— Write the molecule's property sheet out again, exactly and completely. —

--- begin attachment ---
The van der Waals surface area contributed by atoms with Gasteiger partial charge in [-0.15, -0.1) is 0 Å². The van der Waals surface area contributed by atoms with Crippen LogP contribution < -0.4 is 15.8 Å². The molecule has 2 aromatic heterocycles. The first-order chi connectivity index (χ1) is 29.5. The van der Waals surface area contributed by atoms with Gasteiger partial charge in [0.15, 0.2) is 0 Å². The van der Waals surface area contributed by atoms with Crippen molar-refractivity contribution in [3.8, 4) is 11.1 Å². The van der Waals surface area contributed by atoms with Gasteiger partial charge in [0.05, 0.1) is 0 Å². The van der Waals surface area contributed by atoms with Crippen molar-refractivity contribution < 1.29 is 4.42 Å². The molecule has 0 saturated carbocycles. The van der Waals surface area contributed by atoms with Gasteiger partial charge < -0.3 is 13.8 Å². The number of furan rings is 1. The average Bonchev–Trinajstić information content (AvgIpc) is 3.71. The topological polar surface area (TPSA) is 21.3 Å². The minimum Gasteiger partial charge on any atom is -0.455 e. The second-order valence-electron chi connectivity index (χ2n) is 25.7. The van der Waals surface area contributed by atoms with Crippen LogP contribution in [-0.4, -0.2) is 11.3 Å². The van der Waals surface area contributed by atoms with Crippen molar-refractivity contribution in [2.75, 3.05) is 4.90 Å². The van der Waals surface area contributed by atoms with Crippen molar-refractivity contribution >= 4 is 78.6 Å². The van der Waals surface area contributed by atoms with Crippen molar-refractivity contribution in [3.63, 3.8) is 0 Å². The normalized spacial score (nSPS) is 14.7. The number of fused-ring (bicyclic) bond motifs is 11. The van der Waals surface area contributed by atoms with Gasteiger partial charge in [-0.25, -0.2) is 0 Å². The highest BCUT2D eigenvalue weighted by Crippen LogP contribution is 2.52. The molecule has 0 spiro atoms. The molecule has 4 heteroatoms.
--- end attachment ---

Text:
The van der Waals surface area contributed by atoms with Gasteiger partial charge in [-0.15, -0.1) is 0 Å². The van der Waals surface area contributed by atoms with Crippen LogP contribution < -0.4 is 15.8 Å². The molecule has 2 aromatic heterocycles. The first-order chi connectivity index (χ1) is 29.5. The van der Waals surface area contributed by atoms with Gasteiger partial charge in [0.15, 0.2) is 0 Å². The van der Waals surface area contributed by atoms with Crippen molar-refractivity contribution in [3.8, 4) is 11.1 Å². The van der Waals surface area contributed by atoms with Gasteiger partial charge in [0.05, 0.1) is 0 Å². The van der Waals surface area contributed by atoms with Crippen molar-refractivity contribution < 1.29 is 4.42 Å². The molecule has 0 saturated carbocycles. The van der Waals surface area contributed by atoms with Gasteiger partial charge < -0.3 is 13.8 Å². The number of furan rings is 1. The average Bonchev–Trinajstić information content (AvgIpc) is 3.71. The topological polar surface area (TPSA) is 21.3 Å². The minimum Gasteiger partial charge on any atom is -0.455 e. The second-order valence-electron chi connectivity index (χ2n) is 25.7. The van der Waals surface area contributed by atoms with Crippen LogP contribution in [-0.4, -0.2) is 11.3 Å². The van der Waals surface area contributed by atoms with Crippen molar-refractivity contribution in [2.75, 3.05) is 4.90 Å². The van der Waals surface area contributed by atoms with Crippen molar-refractivity contribution >= 4 is 78.6 Å². The van der Waals surface area contributed by atoms with Crippen molar-refractivity contribution in [3.63, 3.8) is 0 Å². The normalized spacial score (nSPS) is 14.7. The number of fused-ring (bicyclic) bond motifs is 11. The van der Waals surface area contributed by atoms with Gasteiger partial charge in [-0.25, -0.2) is 0 Å². The highest BCUT2D eigenvalue weighted by Crippen LogP contribution is 2.52. The molecule has 0 spiro atoms. The molecule has 4 heteroatoms.